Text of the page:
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Air brakes and parking in firehouse

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  • #16
    Originally posted by FWDbuff View Post
    Not my mind.

    I worked for some of the most retarded officers on the face of god's green earth and this resembles some of the stupidity that I have heard- for example, the exhaust brake (C Brake) on the Pierce Engine delivered in 2004- the "hissing" sound was not an exhaust brake, it was a bad head gasket. When I inquired about it being intermittent and only occurring when the rig was decellerating, I was told "oh thats because there is no load on the engine so the head gasket is not pressed against the seals properly." We wont talk about how I pointed out that there was no smell, no high temps, no coolant missing, etc etc etc

    And when I pointed out in the specification information in the manuals that came with the rig that it was in fact a C Brake, the reply was "Where the fook is the Detroit Engine that's supposed to be in there?" (and this was a stock US Gov't Spec truck ordered from the GSA catalog....Where it clearly stated it was a Cummapart.....)

    This is the guy that I nicknamed "Stanley." Because he is as dumb as a bag of hammers.
    I'm pretty sure he has family here in Wisconsin
    We do not rise to the occasion. We fall back to our level of training.

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    • #17
      Originally posted by DFDMAXX View Post
      I'm pretty sure he has family here in Wisconsin
      Was that the kind of tree without any branches?

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      • #18
        Originally posted by CarlinBayCapt View Post
        I have a station captain in my district that has all vehicles in the firehouse parked with the air brakes lifted at all times and wheels are not chocked.

        I would think that this is an unsafe practice. Are there any of you out there that follow this practice? I would apprecieate your input.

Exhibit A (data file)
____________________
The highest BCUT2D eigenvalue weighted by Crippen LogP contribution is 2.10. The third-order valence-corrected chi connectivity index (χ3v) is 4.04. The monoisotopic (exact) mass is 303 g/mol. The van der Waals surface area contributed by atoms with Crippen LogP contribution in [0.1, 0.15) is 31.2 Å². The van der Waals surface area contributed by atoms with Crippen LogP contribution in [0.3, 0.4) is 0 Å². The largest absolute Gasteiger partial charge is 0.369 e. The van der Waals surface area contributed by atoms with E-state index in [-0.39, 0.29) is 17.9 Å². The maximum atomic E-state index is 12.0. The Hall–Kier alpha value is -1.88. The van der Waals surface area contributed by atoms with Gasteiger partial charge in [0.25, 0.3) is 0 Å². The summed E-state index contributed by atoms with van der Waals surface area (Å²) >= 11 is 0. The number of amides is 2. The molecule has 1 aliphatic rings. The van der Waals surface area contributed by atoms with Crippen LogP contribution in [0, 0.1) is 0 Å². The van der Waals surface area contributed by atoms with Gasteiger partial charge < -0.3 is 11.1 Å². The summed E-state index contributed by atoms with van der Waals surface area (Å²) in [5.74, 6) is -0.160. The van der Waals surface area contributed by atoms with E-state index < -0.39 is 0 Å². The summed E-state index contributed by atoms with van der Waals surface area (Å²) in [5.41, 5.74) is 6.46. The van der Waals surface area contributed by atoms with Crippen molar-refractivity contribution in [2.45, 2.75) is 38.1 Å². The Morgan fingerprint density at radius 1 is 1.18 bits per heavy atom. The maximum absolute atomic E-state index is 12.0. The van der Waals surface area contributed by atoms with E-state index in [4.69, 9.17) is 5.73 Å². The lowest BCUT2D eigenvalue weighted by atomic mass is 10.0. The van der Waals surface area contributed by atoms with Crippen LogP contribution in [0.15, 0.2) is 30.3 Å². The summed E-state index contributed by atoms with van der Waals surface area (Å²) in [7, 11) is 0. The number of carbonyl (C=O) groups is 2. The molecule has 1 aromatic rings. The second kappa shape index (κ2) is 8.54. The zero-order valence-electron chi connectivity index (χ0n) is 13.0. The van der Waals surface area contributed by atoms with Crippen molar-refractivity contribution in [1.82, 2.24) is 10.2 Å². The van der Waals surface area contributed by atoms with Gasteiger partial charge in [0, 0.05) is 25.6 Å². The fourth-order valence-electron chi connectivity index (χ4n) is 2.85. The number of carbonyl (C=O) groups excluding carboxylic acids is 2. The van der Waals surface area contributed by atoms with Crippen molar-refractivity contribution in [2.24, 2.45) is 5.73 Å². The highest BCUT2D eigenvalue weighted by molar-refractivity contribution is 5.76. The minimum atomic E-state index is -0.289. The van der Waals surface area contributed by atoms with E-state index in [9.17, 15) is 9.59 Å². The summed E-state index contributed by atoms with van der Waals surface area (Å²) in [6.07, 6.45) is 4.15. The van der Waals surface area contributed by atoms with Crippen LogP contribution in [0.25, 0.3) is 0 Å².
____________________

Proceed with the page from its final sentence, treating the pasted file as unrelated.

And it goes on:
This Captain must be a old-timer. Back in the day, on some apparatus it was common that you had to wait for the air pressure to build back up before you could release the brakes. Hence the "idea" to keep the parking brake off to get out the door faster - and hoping that brake pressure would build up fast enough to release the spring brakes to start rolling and even higher once you needed to use the air brakes the first time once outside. Like chiefengineer11 stated, even if the air bled off, the spring brakes are engaged, therefore gaining no advantage at all!

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        • #19
          We have parked our trucks with the park brake releases at times. When we do we place wheel checks in front and back of one rear wheel. The reason we do this is that we have had the brake shoes rust to the drums after being out in real wet conditions, rain, snow or if the humidity is high. When the shoes are rusted to the drums, you have to try and back up to release the brakes. When they do the truck will jump back and there is a big bang when they let go. This could cause damage to the brake system. We realize this is not the best but it is better than damaging the truck or backing into something. All of the operators know about the brakes released when we do this. We are a paid on call department and the trucks may not move for a week or more. The trucks will not drive over the wheel chocks easily, I have tried it. We use small wooden chocks. It depends on the weather and the truck. Our rescue is a low profile chassis and is the worse for the brakes to rust to the drums.

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          • #20
            Does anyone have a recommendation for an effective dryer for air from our station compressor or better yet a link to a schematic of a typical station air system to keep apparatus air brake systems pressured up (only one of our trucks has a new air brake system) we have five pieces of apparatus with air brakes in our station.

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